A recent Department of Labor audit suggests that, thanks to a lack of oversight, improper COVID-19 unemployment benefits could reach $87 billion.
As reported by Just the News, “at least $39.2 billion in improper payments, including fraud, were at risk of not being detected and recovered.”
“Specifically,” the audit found, “DOL’s guidance and oversight did not ensure states implemented the programs and paid benefits promptly; performed required and recommended improper payment detection and recovery activities; and reported accurate and completed program activities.”
According to the Office of Inspector General, the failures “occurred primarily because states’ IT systems were not modernized, staffing resources were insufficient to manage the increased number of new claims, and according to state officials, guidance from [the Employment and Training Administration] was untimely and unclear.”
The report was published after the Inspector General sent a memo alerting the Department of Labor that they found $5.4 billion in potentially fraudulent claims paid to prisoners, dead people, multistate claimants and suspicious accounts from March to October of 2020.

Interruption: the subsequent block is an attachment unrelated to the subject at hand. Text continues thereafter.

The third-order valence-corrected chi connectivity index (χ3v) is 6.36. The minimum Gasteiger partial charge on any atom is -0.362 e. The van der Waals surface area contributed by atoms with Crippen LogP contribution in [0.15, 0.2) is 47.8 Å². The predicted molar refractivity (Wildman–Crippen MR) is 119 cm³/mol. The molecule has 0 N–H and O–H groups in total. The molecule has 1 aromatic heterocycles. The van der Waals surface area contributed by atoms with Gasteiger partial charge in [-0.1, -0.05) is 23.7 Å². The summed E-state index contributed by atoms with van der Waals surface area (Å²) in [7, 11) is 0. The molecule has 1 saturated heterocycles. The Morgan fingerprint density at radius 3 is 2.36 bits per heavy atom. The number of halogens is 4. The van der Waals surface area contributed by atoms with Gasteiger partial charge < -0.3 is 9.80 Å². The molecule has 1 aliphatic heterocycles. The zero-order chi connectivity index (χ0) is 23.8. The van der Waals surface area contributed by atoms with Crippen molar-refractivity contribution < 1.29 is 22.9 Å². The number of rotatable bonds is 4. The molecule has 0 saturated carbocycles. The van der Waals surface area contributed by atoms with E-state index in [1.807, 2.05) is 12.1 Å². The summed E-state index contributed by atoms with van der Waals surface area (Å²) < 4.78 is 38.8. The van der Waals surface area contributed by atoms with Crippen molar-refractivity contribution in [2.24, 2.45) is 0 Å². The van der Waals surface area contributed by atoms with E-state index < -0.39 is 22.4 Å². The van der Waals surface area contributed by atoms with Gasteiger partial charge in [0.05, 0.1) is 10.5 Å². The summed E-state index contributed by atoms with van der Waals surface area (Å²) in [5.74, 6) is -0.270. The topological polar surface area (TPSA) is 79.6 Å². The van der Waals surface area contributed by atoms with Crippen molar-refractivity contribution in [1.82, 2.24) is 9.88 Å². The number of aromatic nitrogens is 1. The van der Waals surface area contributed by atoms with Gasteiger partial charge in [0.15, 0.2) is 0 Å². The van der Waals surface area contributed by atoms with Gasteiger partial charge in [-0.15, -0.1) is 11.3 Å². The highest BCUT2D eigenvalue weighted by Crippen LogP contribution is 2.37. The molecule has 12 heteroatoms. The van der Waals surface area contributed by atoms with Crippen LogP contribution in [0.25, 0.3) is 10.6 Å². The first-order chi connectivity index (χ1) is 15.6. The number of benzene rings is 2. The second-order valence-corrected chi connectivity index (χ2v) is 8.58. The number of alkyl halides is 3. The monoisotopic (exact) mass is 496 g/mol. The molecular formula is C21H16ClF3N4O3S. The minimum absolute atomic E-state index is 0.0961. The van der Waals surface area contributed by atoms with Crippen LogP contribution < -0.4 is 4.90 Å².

The Inspector General found that social security numbers of prisoners and dead people were used to fraudulently claim unemployment benefits.
To be exact, $58.7 million was sent to dead people, $98.3 million to federal and state prisoners, $3.5 billion to multistate claimants, and $2 billion in claims to suspicious and disposable e-mail accounts.
The Inspector General says that improper payments could reach $87.3 billion by September, when the CARES Act extensions end.